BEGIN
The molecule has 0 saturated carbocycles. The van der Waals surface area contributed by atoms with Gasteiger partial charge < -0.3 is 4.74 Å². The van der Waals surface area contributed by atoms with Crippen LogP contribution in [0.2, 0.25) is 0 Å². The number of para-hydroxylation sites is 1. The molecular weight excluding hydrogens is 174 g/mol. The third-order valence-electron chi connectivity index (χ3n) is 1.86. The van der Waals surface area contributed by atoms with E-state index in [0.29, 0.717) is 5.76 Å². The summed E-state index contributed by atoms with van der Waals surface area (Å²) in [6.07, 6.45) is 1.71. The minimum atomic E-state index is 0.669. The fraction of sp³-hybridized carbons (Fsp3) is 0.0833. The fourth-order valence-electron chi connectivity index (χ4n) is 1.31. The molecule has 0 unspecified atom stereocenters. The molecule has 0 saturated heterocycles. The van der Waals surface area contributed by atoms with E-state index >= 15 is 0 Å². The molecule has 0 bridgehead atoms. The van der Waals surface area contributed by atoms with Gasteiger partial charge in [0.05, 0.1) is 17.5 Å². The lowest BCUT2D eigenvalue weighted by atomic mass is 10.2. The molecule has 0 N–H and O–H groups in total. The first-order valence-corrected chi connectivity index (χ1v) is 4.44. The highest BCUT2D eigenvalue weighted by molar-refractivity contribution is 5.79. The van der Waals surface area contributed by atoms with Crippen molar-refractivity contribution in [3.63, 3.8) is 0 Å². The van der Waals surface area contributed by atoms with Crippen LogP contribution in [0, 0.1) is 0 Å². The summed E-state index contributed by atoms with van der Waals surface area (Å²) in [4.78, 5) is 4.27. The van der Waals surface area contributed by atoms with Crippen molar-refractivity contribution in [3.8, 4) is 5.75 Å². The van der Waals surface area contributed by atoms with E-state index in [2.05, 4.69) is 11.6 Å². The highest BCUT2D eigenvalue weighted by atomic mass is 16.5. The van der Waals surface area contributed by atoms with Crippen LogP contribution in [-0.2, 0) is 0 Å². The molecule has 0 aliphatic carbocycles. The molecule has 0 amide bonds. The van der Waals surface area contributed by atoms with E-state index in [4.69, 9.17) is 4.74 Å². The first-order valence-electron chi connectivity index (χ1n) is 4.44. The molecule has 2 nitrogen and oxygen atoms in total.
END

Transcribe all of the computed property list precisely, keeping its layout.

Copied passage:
The molecule has 0 saturated carbocycles. The van der Waals surface area contributed by atoms with Gasteiger partial charge < -0.3 is 4.74 Å². The van der Waals surface area contributed by atoms with Crippen LogP contribution in [0.2, 0.25) is 0 Å². The number of para-hydroxylation sites is 1. The molecular weight excluding hydrogens is 174 g/mol. The third-order valence-electron chi connectivity index (χ3n) is 1.86. The van der Waals surface area contributed by atoms with E-state index in [0.29, 0.717) is 5.76 Å². The summed E-state index contributed by atoms with van der Waals surface area (Å²) in [6.07, 6.45) is 1.71. The minimum atomic E-state index is 0.669. The fraction of sp³-hybridized carbons (Fsp3) is 0.0833. The fourth-order valence-electron chi connectivity index (χ4n) is 1.31. The molecule has 0 unspecified atom stereocenters. The molecule has 0 saturated heterocycles. The van der Waals surface area contributed by atoms with E-state index >= 15 is 0 Å². The molecule has 0 bridgehead atoms. The van der Waals surface area contributed by atoms with Gasteiger partial charge in [0.05, 0.1) is 17.5 Å². The lowest BCUT2D eigenvalue weighted by atomic mass is 10.2. The molecule has 0 N–H and O–H groups in total. The first-order valence-corrected chi connectivity index (χ1v) is 4.44. The highest BCUT2D eigenvalue weighted by molar-refractivity contribution is 5.79. The van der Waals surface area contributed by atoms with Crippen molar-refractivity contribution in [3.63, 3.8) is 0 Å². The van der Waals surface area contributed by atoms with Crippen LogP contribution in [0, 0.1) is 0 Å². The summed E-state index contributed by atoms with van der Waals surface area (Å²) in [4.78, 5) is 4.27. The van der Waals surface area contributed by atoms with Crippen molar-refractivity contribution in [3.8, 4) is 5.75 Å². The van der Waals surface area contributed by atoms with E-state index in [2.05, 4.69) is 11.6 Å². The highest BCUT2D eigenvalue weighted by atomic mass is 16.5. The van der Waals surface area contributed by atoms with Crippen LogP contribution in [-0.2, 0) is 0 Å². The molecule has 0 aliphatic carbocycles. The molecule has 0 amide bonds. The van der Waals surface area contributed by atoms with E-state index in [4.69, 9.17) is 4.74 Å². The first-order valence-electron chi connectivity index (χ1n) is 4.44. The molecule has 2 nitrogen and oxygen atoms in total.